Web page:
There is no disputing that the last ten months or so have been a rather dispiriting and demoralising period for Irish soccer fans. Our World Cup qualification hopes were shattered mercilessly at the final hurdle by Denmark. Our manager agonised over leaving his post for the lofty heights of managing Stoke City. And two of our leading players, James McCarthy and Robbie Brady, sustained horrific injuries in sickening challenges just as we thought our luck could not get any worse. Safe to say, having torturously watched our conquerors strut their stuff in ‘The Greatest Show on Earth’ in Russia last June, we were glad to see the back of that World Cup cycle.
But perhaps the most wonderful thing about sport is the opportunity it creates for redemption. Grave disappointment is so often followed by a chance to learn from mistakes and put things right. The inaugural ‘UEFA Nations League’ represents the Irish soccer team’s means of doing this.
‘The Nations League’, UEFA’s latest innovation, pits countries against European opponents of a similar calibre, and has replaced meaningless friendly matches with more competitive games. Ireland have been drawn to play familiar foes, Wales and Denmark, home and away between September and November. Should we top this three-team group, we will be promoted to the top tier of European football for the next edition of ‘The Nations League’, as well as providing ourselves with an alternative qualification opportunity for Euro 2020 should our efforts through the traditional programme fail. In essence, ‘The Nations League’ is a competition to be taken seriously notwithstanding its importance falls short of the main qualifying matches which start in March 2019. It is an ideal platform to rebuild and reinvigorate a team, with matches containing a strong competitive edge yet lacking the sometimes restrictive caginess of a normal qualifier.
Whilst this novel tournament may appear complex and slightly convoluted, it offers Martin O’Neill a clear-cut opportunity to blood new players, increase the experience of existing ones and develop a more nuanced, possession-based style of play. There is no disguising the utterly abysmal nature of Irish performances during our last qualifying campaign. Comfortably out-played by Georgia over two matches, we were also outshone by Serbia and Wales’ far more constructive use and retention of the football. Whilst typical Irish pluckiness, spirit and defensive tactics initially masked our woeful displays, ultimately Denmark exposed long-term Irish frailties that permeated the entire campaign. Martin O’Neill must surely now realise Ireland need to add more facets and features to their game other than sitting deep and launching long balls forward to Jon Walters and Shane Long. The seeds for this revolution must be sown in these upcoming ‘Nations League’ matches.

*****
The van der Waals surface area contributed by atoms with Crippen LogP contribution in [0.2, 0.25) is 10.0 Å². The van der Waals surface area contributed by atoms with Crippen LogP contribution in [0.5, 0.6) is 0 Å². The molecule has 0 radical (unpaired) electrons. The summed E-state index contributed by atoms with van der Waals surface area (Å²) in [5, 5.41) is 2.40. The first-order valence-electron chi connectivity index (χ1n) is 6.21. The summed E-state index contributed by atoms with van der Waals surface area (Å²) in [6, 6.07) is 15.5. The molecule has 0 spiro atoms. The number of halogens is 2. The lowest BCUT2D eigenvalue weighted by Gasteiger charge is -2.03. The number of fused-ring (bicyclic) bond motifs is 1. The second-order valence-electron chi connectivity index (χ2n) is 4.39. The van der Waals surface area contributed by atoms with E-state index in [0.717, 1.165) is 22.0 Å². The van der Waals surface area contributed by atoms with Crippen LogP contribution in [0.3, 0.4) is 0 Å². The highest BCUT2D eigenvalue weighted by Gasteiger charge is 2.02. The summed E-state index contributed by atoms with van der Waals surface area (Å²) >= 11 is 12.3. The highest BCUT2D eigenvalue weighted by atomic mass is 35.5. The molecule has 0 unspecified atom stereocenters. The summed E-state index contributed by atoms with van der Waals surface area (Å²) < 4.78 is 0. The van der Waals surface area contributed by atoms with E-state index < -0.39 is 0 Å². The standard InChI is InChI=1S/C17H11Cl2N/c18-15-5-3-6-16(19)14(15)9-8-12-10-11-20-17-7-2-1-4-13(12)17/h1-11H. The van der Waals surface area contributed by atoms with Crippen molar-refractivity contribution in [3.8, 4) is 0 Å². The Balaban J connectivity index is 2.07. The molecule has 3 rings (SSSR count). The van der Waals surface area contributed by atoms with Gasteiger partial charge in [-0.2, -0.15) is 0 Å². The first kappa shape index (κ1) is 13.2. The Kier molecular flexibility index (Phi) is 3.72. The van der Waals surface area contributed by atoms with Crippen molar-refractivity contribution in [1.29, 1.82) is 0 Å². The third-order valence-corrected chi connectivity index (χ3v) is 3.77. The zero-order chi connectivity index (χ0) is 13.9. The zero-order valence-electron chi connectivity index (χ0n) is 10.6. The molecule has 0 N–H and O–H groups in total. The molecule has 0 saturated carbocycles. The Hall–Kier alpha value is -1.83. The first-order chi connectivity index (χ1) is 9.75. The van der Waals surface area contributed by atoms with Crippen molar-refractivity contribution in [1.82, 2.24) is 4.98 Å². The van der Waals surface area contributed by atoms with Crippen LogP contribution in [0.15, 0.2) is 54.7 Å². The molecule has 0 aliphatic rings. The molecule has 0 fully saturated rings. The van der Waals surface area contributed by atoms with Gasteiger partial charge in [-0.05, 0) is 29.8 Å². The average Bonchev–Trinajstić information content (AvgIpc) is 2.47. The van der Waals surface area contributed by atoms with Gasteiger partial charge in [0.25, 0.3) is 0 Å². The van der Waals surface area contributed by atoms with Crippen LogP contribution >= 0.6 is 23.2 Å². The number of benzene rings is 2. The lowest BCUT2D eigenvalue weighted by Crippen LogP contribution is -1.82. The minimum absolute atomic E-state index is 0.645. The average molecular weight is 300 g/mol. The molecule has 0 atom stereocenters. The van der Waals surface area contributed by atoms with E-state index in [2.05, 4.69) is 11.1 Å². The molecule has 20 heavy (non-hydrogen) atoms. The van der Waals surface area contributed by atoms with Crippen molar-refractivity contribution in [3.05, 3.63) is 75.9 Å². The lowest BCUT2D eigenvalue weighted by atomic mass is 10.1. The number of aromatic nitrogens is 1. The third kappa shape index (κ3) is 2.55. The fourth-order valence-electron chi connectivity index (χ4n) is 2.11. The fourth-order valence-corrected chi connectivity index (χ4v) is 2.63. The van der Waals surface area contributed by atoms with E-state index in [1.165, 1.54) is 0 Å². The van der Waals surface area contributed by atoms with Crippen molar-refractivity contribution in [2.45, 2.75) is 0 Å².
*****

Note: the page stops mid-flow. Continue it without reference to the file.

Pessimists within Irish football point to the belief that we do not have sufficiently adept players to consider a more stylish, less pragmatic approach. But, as can be seen from Stephen Kenny’s work at Dundalk and Brendan Rodgers’ tenure at Celtic, so-called ‘average’ players, once encouraged to express themselves and make constructive use of the ball, are capable of doing so. Jeff Hendrick, Seamus Coleman, Robbie Brady et al demonstrate every week, at club level, that they have the required skills to play with subtlety and finesse. As such, it is about time Martin O’Neill trusted in their abilities and allowed his players to play with composure and guile.
The pain of having just watched a major tournament at home, coupled with a burgeoning need for Ireland to qualify for Euro 2020 (Dublin is one of the host cities), should spur the Irish management and team towards embracing a fresh approach. The raw wounds inflicted by the last campaign have slowly healed with time, but would quickly reopen were Ireland to revert to past habits. It is time our national team abandoned its archaic tactics and enabled supporters to once more take pride in their performances. It may yet turn out that that disastrous November night against Denmark proved a watershed moment in the transformation of Irish football. After all, ‘the only real mistake is the one from which we learn nothing’. Let’s hope Martin O’Neill has learnt. Roll on ‘The Nations League.’
By Jack Stokes – Sports Editor